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Unformatted text preview: DATA MINING
Susan Holmes © Stats202 Lecture 15 Fall 2010 ABabcdfghiejkl
. . . . . . Special Announcements All requests should be sent to [email protected] Homework, the deadline is Tuesday 5.00pm, all hw not
within the deadline is rejected (we have an automatic
Please don't forget to add your sunet id to your hw ﬁle
name (at the end).
Midterm, you can bring a one page cheatsheet, no
cellphones, no laptops. . . . . . . Last Time:Alternative Classiﬁcation Methods Rule Based.
Instance Based Methods and Nearest Neighbors (knn). Today: Discriminant Analysis: for continuous
explanatory variables only. . . . . . . Discrimination for Continuous Explanatory Variables Discriminant functions are the essence of the output from a
discriminant analysis. Discriminant functions are the linear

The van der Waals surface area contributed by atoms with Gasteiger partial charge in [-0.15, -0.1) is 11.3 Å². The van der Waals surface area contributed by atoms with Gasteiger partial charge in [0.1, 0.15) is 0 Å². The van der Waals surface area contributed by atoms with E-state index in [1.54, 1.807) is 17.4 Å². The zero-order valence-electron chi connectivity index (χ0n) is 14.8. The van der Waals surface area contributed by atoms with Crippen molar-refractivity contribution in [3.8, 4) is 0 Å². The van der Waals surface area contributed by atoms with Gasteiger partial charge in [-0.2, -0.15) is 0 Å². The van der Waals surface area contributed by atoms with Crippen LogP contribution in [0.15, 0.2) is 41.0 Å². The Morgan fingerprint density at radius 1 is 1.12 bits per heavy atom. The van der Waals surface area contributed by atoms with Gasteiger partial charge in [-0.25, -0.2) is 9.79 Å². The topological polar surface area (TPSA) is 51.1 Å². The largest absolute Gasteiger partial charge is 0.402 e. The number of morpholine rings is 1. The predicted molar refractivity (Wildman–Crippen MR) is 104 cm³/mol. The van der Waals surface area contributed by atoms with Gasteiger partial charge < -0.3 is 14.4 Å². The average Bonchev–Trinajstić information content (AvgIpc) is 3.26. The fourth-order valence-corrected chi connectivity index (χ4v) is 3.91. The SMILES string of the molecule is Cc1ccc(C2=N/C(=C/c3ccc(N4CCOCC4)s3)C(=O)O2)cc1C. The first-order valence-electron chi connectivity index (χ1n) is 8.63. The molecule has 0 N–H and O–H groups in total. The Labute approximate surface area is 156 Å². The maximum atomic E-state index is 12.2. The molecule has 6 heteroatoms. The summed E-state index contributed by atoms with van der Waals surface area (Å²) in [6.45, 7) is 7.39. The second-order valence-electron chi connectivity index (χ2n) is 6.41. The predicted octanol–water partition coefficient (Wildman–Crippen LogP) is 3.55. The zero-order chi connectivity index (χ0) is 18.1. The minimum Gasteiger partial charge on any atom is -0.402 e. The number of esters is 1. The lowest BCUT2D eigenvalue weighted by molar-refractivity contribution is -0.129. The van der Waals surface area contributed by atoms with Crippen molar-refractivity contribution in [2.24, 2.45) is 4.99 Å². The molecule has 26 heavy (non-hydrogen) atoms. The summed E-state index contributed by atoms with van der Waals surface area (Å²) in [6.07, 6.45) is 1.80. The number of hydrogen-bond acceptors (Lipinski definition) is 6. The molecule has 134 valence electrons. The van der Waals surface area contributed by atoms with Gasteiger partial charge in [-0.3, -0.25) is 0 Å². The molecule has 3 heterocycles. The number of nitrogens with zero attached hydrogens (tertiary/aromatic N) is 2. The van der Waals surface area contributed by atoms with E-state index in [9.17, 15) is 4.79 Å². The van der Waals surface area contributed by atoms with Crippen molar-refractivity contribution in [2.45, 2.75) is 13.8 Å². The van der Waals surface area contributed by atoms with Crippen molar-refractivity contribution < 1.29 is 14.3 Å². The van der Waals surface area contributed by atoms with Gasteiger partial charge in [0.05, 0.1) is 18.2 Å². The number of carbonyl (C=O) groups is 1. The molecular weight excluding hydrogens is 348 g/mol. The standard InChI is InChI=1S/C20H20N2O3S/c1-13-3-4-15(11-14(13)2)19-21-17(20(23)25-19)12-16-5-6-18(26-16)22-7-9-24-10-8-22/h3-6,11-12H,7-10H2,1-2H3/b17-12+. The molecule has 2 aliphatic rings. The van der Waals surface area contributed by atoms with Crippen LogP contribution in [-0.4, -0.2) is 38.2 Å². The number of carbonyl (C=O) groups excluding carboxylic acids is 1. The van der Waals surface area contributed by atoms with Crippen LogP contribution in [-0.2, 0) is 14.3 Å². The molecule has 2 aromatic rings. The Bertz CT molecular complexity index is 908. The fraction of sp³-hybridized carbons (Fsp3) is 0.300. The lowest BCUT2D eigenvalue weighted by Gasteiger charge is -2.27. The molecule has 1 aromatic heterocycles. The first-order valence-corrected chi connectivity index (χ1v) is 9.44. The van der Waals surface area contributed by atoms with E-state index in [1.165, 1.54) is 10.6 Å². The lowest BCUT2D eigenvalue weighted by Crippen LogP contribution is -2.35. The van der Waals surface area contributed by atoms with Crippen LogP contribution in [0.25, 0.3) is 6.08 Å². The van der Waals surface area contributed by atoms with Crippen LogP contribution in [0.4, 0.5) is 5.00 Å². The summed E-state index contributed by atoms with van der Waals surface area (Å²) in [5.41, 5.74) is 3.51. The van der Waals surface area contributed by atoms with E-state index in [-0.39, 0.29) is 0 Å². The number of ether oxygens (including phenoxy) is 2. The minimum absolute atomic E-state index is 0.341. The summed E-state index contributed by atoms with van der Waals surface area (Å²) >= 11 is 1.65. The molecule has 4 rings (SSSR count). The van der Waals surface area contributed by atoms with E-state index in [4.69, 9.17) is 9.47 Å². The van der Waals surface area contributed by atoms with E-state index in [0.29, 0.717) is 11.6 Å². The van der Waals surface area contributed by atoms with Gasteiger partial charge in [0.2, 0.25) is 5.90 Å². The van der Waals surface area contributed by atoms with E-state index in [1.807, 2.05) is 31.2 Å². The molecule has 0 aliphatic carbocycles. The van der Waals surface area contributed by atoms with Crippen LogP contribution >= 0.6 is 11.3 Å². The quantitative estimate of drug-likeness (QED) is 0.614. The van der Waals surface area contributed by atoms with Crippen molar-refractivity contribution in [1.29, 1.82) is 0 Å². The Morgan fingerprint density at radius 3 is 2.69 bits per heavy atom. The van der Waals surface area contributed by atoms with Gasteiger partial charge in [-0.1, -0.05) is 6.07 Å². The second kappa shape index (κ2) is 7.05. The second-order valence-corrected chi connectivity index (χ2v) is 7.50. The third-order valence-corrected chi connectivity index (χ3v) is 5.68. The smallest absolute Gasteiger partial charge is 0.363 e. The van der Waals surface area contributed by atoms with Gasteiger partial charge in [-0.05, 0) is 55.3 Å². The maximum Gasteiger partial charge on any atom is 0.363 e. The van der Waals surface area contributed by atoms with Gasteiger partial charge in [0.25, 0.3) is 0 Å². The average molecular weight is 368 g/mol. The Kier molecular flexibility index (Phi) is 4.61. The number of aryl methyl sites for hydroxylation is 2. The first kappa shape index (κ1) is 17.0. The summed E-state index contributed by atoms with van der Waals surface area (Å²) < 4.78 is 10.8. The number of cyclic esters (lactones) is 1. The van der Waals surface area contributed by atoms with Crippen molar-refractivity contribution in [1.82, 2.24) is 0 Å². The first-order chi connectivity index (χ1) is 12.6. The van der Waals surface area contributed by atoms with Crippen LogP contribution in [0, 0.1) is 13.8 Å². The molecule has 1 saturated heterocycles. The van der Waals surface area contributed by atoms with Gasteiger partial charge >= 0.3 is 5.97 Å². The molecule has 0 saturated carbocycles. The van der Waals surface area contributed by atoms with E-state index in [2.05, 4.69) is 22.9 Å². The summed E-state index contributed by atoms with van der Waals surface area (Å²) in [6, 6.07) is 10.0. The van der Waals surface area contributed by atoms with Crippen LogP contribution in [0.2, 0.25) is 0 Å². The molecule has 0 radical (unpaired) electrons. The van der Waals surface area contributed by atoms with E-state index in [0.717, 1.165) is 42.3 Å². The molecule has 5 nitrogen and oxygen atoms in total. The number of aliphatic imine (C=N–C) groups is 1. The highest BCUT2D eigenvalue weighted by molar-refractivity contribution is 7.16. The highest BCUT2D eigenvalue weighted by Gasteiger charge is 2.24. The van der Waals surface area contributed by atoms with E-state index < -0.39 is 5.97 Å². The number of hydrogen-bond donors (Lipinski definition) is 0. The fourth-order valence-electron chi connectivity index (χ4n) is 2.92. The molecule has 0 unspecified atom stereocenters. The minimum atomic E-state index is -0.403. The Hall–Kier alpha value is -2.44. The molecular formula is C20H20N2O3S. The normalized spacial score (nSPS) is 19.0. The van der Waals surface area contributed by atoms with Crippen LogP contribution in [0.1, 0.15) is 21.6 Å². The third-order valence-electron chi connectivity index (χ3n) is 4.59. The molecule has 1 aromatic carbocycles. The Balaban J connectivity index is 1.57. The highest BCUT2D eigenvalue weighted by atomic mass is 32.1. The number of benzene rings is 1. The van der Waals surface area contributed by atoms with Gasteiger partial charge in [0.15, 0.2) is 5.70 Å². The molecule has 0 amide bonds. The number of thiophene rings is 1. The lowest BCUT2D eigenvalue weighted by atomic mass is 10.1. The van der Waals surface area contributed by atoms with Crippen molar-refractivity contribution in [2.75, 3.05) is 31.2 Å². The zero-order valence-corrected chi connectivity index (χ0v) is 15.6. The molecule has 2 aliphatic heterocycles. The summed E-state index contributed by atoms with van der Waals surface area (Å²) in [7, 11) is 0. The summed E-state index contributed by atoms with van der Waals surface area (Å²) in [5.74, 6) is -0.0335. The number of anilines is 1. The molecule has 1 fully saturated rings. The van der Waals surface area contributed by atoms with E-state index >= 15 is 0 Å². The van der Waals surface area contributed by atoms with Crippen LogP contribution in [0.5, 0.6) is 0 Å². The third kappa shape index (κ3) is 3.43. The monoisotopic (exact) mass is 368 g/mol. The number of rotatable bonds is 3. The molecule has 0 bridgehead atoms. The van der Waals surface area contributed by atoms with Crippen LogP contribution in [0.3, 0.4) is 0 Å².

combinations of the standardised independent variables which
yield the biggest mean differences between the groups.
If the response is a dichotomy(only two classes to be
predicted) there is one discriminant function; if the reponse
variable has k levels(ie there are k classes to predict), up to
k-1 discriminant functions can be extracted, and we can test
how many are worth extracting. . . . . . . Discriminant Functions Successive discriminant functions are orthogonal to one
another, like principal components, but they are not the same
as the principal components you would obtain if you just did
a principal components analysis on the independent variables,
because they are constructed to maximise the differences
between the values of the response, not the total variance,
but the variance between classes. The initial input data do
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This note was uploaded on 07/29/2011 for the course STAT 202 at Stanford.